Figure 2. ERK5 requires SUMO modification for nuclear translocation. Immunofluorescence microscopy. (A) PC-3 cells were transfected with either GST-tagged ERK5 (wild type or K6/22R SUMO-deficient mutant) and MEK5DD or Cdc37 plasmids. After 24 h, cells were fixed with paraformaldehyde and immunofluorescent staining for ERK5 (green) using anti-GST antibody. Nuclei were stained with Hoechst (blue). (B) Subcellular fractionation. PC-3 cells were transfected with the indicated vectors and submitted to cellular fractionation as described in the Materials and Methods section. Proteins were detected by immunoblot using the indicated antibodies. (C) PC-3 cells were transfected with either GST-tagged ERK5 wild type (WT) or K6/22 mutant, left alone or treated with the nuclear export inhibitor leptomycin B (LMB, 20 nM) for 18 h and stained as in A. Similar results were obtained in three independent experiments. Scale bars, 10 μm.
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Figure 3. Overexpression of SUMO peptidase SENP2 inhibits nuclear translocation of endogenous ERK5. (A) ERK5 nuclear translocation in response to epidermal growth factor (EGF). PC-3 cells were starved prior to stimulation with 50-ng/mL EGF. At the indicated times, cells were fixed and immunofluorescent stained for ERK5. (B) Effect of SENP2 on EGF-mediated ERK5 nuclear translocation. Transfected cells with empty vector (control) or vector encoding for SUMO protease SENP2. Thirty-six h later, cells were starved for 16 h prior to stimulation with 50 ng/mL for 30 min. Cells were immunostained for endogenous ERK5 (red) and nuclei (Hoechst, blue). (C) Effect of SENP2 on Cdc37-mediated ERK5 nuclear translocation. Transfected cells with empty vector (control) or vector encoding for Cdc37 alone or in combination with a vector encoding SENP2 were fixed, and ERK5 was visualized by immunostaining (red). Similar results were obtained in three independent experiments. Scale bars, 10 μm.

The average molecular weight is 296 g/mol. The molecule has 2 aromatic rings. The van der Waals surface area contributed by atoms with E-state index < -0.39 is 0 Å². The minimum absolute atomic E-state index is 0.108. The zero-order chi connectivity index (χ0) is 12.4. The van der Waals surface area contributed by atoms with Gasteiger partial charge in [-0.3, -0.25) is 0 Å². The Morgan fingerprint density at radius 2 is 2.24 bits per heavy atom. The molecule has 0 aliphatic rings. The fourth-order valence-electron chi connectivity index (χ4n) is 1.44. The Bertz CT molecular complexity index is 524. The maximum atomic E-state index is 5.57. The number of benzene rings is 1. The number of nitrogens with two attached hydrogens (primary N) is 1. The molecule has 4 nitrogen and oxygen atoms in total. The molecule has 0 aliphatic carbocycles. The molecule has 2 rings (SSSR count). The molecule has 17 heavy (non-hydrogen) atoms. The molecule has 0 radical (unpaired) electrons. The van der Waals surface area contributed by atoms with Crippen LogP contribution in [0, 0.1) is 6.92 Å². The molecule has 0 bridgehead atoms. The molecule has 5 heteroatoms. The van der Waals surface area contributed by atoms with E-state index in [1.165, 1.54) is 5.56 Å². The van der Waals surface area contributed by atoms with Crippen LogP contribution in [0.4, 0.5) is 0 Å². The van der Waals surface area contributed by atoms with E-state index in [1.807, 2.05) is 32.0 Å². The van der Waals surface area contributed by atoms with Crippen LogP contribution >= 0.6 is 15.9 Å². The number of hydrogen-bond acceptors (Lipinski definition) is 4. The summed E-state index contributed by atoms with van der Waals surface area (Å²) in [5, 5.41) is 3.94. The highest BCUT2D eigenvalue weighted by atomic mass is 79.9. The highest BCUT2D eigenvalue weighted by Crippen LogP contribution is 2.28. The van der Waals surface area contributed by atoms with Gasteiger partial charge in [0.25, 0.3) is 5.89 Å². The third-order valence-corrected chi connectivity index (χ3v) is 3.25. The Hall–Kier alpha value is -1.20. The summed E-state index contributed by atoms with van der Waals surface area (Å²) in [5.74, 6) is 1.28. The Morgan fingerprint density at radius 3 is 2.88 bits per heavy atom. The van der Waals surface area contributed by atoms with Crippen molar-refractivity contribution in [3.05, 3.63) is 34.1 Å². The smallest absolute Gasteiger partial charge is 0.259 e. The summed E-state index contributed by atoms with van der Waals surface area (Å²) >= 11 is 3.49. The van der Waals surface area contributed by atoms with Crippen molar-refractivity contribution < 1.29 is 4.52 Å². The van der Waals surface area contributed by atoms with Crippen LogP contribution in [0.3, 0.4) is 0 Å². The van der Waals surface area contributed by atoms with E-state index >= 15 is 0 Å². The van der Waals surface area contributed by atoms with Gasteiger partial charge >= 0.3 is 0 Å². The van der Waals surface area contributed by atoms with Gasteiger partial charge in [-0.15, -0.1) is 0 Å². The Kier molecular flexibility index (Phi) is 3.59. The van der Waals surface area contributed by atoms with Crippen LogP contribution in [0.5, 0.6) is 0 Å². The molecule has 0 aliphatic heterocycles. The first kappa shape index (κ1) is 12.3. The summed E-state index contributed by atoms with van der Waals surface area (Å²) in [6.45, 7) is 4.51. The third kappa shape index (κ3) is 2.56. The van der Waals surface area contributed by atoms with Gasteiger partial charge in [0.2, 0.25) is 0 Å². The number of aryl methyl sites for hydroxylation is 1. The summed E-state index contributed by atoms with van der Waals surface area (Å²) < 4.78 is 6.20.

Figure 3. Overexpression of SUMO peptidase SENP2 inhibits nuclear translocation of endogenous ERK5. (A) ERK5 nuclear translocation in response to epidermal growth factor (EGF). PC-3 cells were starved prior to stimulation with 50-ng/mL EGF. At the indicated times, cells were fixed and immunofluorescent stained for ERK5. (B) Effect of SENP2 on EGF-mediated ERK5 nuclear translocation. Transfected cells with empty vector (control) or vector encoding for SUMO protease SENP2. Thirty-six h later, cells were starved for 16 h prior to stimulation with 50 ng/mL for 30 min. Cells were immunostained for endogenous ERK5 (red) and nuclei (Hoechst, blue). (C) Effect of SENP2 on Cdc37-mediated ERK5 nuclear translocation. Transfected cells with empty vector (control) or vector encoding for Cdc37 alone or in combination with a vector encoding SENP2 were fixed, and ERK5 was visualized by immunostaining (red). Similar results were obtained in three independent experiments. Scale bars, 10 μm.